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Saskatchewan Requests Stay on Pronoun Case Decision by Appeals Court

The Saskatchewan government is moving to seek a stay of proceedings and appeal a court ruling that allows a lawsuit against its pronoun policy to move forward, as reported by the parties involved in the case.

UR Pride, an LGBT peer-to-peer support group, filed the lawsuit in August 2023 following the government’s announcement of a policy requiring schools to obtain parental consent before students under 16 could change their names or pronouns.

An injunction against the policy was issued by the court on September 28, 2023. Despite this, the provincial government employed the notwithstanding clause and enacted the policy into law.

On February 16, Court of King’s Bench Justice Michael Megaw ruled that the case against the policy could proceed, despite the government’s actions.

Bennett Jensen, legal director for Egale Canada and co-counsel for the case, stated in an email to The Epoch Times, “Unfortunately, the Government of Saskatchewan has indicated its intention to seek permission to appeal the February 16th decision of Justice Megaw, allowing UR Pride’s challenge of Bill 137 to proceed.”

Mr. Jensen also noted that the government is seeking a stay of proceedings, but he emphasized the necessity for the case to move forward.

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“The Saskatchewan Court of King’s Bench has already determined that the government’s pronoun policy (now law) will cause irreparable harm to vulnerable youth,” the email stated. “In response to this ruling, the government used the notwithstanding clause to curtail the rights of gender-diverse students. The Court has once again ruled in our favor — the case must proceed.”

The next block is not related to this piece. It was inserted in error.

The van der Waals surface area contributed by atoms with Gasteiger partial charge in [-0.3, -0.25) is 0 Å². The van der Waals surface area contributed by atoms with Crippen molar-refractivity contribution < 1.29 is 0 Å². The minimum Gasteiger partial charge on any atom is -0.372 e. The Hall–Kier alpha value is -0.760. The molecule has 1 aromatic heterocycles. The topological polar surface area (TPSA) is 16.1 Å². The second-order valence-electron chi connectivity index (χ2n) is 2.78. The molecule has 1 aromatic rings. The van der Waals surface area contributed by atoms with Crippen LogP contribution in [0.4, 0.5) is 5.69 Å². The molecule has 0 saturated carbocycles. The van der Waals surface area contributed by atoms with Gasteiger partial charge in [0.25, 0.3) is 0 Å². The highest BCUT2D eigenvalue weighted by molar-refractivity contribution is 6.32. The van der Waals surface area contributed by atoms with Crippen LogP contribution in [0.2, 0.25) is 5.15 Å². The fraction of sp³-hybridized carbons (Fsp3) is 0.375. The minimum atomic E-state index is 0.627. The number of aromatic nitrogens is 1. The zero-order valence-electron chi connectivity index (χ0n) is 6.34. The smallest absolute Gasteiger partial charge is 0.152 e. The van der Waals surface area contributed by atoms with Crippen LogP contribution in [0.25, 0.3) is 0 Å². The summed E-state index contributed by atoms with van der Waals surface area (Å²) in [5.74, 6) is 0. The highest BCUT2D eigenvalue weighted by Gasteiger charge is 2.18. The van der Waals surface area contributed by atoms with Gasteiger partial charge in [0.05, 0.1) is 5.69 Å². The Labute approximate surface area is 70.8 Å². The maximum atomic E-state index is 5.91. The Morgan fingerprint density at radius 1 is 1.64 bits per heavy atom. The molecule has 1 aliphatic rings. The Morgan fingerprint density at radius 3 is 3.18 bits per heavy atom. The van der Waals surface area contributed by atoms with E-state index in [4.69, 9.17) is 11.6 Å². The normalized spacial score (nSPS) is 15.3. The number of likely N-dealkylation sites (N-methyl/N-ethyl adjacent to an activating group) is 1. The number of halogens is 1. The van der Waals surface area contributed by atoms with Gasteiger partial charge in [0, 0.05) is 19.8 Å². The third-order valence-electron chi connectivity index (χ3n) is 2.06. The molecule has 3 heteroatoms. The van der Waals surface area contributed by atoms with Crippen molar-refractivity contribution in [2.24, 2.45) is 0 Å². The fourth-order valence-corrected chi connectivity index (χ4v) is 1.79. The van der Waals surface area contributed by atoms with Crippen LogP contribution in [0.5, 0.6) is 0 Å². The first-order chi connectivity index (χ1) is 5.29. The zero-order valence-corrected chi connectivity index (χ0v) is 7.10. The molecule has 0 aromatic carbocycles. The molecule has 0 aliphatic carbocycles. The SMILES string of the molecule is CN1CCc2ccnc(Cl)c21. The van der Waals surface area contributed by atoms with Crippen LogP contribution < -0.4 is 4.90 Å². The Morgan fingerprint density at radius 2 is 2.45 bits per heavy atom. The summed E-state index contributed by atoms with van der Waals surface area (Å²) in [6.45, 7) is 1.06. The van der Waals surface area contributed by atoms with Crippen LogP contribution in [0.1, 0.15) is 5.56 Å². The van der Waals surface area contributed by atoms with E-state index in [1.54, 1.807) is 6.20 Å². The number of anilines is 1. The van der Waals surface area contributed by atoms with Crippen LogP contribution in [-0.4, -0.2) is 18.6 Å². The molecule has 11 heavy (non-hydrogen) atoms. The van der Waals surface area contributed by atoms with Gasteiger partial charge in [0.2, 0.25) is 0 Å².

The Epoch Times attempted to reach out to the government but did not receive a response by the time of publication.

Mr. Jensen stated that the group will challenge the government’s request for permission and stay of proceedings.

The plaintiffs argue that the policy proposed in August 2023 infringed on students’ charter rights, particularly the right to life, liberty, security of the person, and equality.

However, with the notwithstanding clause invoked, no legal action can be taken against amendments to the Education Act claiming they violate freedom of expression, association, conscience, religion, peaceful assembly, or Section 7 of the Charter concerning life, liberty, and security of the person.

UR Pride aims to contest the legislation based on Section 12 of the Charter, which prohibits “cruel and unusual treatment or punishment.”

Premier Scott Moe has emphasized the importance of the changes in protecting parental rights in the province.

“The default position should never be to keep a child’s information from their parents,” Mr. Moe wrote on social media in September 2023. “It is in the best interest of children to ensure parents are included in their children’s education, in their classrooms, and in all important decisions involving their children.”

The Canadian Press contributed to this report.

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